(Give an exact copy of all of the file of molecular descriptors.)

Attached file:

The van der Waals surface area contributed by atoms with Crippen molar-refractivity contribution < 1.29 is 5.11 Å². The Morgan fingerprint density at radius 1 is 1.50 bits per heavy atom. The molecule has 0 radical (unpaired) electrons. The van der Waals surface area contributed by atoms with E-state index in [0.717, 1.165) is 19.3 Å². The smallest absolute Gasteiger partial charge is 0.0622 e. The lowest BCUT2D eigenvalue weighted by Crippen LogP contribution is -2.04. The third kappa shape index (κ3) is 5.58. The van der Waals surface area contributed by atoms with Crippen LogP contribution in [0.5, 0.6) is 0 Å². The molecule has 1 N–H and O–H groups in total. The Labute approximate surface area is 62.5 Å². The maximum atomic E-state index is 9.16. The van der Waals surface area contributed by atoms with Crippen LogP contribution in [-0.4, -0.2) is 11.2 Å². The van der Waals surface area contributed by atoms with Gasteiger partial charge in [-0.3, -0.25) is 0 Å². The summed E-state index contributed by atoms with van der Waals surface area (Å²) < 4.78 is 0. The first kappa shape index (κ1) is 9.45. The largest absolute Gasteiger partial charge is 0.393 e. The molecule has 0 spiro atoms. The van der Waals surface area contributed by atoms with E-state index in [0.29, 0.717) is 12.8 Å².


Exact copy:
The van der Waals surface area contributed by atoms with Crippen molar-refractivity contribution < 1.29 is 5.11 Å². The Morgan fingerprint density at radius 1 is 1.50 bits per heavy atom. The molecule has 0 radical (unpaired) electrons. The van der Waals surface area contributed by atoms with E-state index in [0.717, 1.165) is 19.3 Å². The smallest absolute Gasteiger partial charge is 0.0622 e. The lowest BCUT2D eigenvalue weighted by Crippen LogP contribution is -2.04. The third kappa shape index (κ3) is 5.58. The van der Waals surface area contributed by atoms with Crippen LogP contribution in [0.5, 0.6) is 0 Å². The molecule has 1 N–H and O–H groups in total. The Labute approximate surface area is 62.5 Å². The maximum atomic E-state index is 9.16. The van der Waals surface area contributed by atoms with Crippen LogP contribution in [-0.4, -0.2) is 11.2 Å². The van der Waals surface area contributed by atoms with Gasteiger partial charge in [-0.3, -0.25) is 0 Å². The summed E-state index contributed by atoms with van der Waals surface area (Å²) < 4.78 is 0. The first kappa shape index (κ1) is 9.45. The largest absolute Gasteiger partial charge is 0.393 e. The molecule has 0 spiro atoms. The van der Waals surface area contributed by atoms with E-state index in [0.29, 0.717) is 12.8 Å².